On November 26th, a coalition of immigrant advocates and anti-HQ2 groups gathered to protest Amazon's involvement with ICE, Paladir, and other organizations responsible for deportations. Citizens marched again on Cyber Monday, launching a " day of action" and flooding an Amazon Bookstore in Manhattan, holding signs aloft and chanting sing-song rhymes about Jeff Bezos. Together, over two dozen community groups organized these protests, including local unions and nonprofits. Following the protests in Manhattan, Amazon workers employed in warehouses in Staten Island made the decision to unionize, citing low pay and impossible performance quotas, and leveraging Amazon's impending move to Queens to draw attention to their case.
Image via The New York Times
Their protests attracted the attention of some of New York City's political officials, such as City Council Speaker Corey Johnson, who initially supported Amazon's entry but denounced it after learning more about the circumstances surrounding the deal. He began to stand with the protestors, complaining that a general lack of transparency and the fact that Amazon bypassed NYC's standard review process mandated further investigation.
In December, a public hearing was held at City Hall, and protestors gathered outside while council members grilled economists and officials who had been instrumental in making the deal with the world's most profitable corporation. "We are not in the business of corporate welfare here at city council," said Johnson.
It was this so-called corporate welfare—the $3 billion in government and tax incentives that Amazon was promised, in exchange for the 25,000 jobs it promised to create—that became the foundations of the anger stewing around the sales conglomerate's impending arrival, anger which resulted in Amazon's decision to pull out of its promise to develop a huge corporate campus in Queens.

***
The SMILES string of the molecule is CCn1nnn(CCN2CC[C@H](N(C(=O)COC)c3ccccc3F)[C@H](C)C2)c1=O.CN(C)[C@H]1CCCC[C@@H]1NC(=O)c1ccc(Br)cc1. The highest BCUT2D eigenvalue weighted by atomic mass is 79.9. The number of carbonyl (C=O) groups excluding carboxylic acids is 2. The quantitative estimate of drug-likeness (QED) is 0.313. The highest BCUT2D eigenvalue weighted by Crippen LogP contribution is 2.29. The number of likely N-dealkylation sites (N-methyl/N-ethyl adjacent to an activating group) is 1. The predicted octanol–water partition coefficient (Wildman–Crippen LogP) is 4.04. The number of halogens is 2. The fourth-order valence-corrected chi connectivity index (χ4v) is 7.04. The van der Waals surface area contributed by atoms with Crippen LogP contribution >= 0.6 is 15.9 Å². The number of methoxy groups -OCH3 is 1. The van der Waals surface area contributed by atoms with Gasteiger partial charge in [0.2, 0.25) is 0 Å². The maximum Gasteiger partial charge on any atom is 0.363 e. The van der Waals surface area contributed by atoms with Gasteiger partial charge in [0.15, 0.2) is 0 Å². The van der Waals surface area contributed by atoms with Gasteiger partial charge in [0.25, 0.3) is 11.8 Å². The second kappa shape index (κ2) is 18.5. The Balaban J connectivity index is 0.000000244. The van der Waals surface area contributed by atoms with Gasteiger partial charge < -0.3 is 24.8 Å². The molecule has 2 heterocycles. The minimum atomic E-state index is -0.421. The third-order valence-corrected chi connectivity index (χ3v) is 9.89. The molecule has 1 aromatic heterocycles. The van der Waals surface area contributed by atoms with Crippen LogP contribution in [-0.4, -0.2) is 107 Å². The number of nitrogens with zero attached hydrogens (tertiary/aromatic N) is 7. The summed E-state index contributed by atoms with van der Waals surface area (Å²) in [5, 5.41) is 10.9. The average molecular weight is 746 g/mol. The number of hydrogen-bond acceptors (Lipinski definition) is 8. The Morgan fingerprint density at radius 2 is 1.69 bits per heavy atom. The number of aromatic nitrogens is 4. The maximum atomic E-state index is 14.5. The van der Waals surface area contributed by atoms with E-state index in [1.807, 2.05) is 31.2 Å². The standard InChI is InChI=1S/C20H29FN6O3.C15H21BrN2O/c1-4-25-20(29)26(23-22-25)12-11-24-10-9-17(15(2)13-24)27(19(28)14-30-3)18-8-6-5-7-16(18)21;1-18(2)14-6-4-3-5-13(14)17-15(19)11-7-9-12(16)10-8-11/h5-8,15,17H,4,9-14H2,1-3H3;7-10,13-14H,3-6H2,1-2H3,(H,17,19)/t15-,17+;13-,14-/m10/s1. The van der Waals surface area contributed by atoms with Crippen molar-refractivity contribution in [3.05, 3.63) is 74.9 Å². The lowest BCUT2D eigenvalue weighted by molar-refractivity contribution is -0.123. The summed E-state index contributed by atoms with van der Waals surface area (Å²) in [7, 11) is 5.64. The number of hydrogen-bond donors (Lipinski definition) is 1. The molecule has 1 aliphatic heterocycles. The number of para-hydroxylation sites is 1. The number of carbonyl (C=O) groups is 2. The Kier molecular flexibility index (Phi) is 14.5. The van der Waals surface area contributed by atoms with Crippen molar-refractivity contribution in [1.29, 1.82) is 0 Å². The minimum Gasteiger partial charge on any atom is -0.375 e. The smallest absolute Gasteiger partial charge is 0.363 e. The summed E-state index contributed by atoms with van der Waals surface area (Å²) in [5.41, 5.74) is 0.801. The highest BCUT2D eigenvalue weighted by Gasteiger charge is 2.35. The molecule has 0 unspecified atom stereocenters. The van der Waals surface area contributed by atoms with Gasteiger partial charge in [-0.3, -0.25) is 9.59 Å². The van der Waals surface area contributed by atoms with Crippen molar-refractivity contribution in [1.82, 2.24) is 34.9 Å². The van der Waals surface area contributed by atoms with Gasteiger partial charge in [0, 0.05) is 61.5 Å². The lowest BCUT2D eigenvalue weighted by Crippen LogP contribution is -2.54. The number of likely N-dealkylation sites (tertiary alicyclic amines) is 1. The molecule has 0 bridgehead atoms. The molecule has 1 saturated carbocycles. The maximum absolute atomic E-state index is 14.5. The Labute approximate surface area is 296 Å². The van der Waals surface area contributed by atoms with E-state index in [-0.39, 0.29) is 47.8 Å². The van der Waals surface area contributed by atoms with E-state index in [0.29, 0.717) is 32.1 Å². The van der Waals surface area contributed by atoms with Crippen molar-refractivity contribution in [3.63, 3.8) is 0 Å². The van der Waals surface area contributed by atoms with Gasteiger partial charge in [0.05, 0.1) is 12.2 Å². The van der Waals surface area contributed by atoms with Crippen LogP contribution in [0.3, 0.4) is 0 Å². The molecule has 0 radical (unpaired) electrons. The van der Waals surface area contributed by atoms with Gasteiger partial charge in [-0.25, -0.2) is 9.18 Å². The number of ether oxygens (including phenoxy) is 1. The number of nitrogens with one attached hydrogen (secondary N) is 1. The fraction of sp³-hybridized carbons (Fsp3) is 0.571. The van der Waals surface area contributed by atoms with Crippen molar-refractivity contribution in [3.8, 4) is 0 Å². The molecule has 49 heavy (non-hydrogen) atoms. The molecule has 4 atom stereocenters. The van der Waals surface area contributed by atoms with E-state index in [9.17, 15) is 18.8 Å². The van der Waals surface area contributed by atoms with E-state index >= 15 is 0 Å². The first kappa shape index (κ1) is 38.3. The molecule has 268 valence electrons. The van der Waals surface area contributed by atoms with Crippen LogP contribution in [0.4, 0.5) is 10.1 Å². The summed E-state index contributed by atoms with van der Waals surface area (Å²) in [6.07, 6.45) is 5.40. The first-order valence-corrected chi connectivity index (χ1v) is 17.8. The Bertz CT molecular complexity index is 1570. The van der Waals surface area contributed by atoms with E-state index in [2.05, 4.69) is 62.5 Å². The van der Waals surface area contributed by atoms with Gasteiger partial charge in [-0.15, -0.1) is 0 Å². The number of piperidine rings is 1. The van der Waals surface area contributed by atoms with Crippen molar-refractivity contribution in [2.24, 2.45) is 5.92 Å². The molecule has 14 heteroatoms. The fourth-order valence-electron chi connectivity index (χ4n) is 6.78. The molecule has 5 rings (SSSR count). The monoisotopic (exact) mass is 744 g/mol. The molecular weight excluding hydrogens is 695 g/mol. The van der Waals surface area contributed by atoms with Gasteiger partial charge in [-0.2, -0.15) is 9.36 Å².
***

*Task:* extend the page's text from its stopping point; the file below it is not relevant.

Image via Vox.com
The people's anger came from different places, and their protests were haphazard efforts, but their rage had been brewing for a long time, and Amazon's imminent arrival fed a variety of fears about corporate greed and pervasive gentrification, which opponents feared would tear apart places like Long Island City, sucking it clean of culture and community. Amazon's arrival was predicted to catalyze a wave of homelessness; the announcement that it was setting up shop in Long Island City was instantly followed by dizzying spikes in rent—chilling lower-income residents in a city already plagued by stretches of empty storefronts.
Long Island CityImage via AM NY
Protestors cited Amazon's effects on Seattle, Amazon's first home city, as reasons why the conglomerate shouldn't move on with its plan. Some people argue that Amazon made Seattle into a hull, a kind of paper city that existed only to facilitate its metallic corporate heart; and Seattle's homeless corporation did rise in tandem with rising housing prices, making it home to the
third-highest number of homeless people in the country, after New York and Los Angeles.
HQ2 opposition united a great deal of unlikely allies—including an unlikely ally in the Wall Street Journal's Editorial Board, who argued that the deal was "crony capitalism at its worst." Their article continued, "Amazon's case is aboveboard, but it still amounts to a company with a market capitalization of nearly $800 billion getting paid to create jobs it would have created somewhere anyway."
Alexandria Ocasio-Cortez was the most visible face of a group of politicians who protested Amazon's HQ2 establishment, and her resistance might have been one of the central reasons for its decision to abandon ship. "It was that the environment over the course of the past three months had not got any better," said Joni Seth, Amazon's head of policy communications. "There were some local and state elected officials who refused to meet with Amazon and criticized us day in and day out about the plan."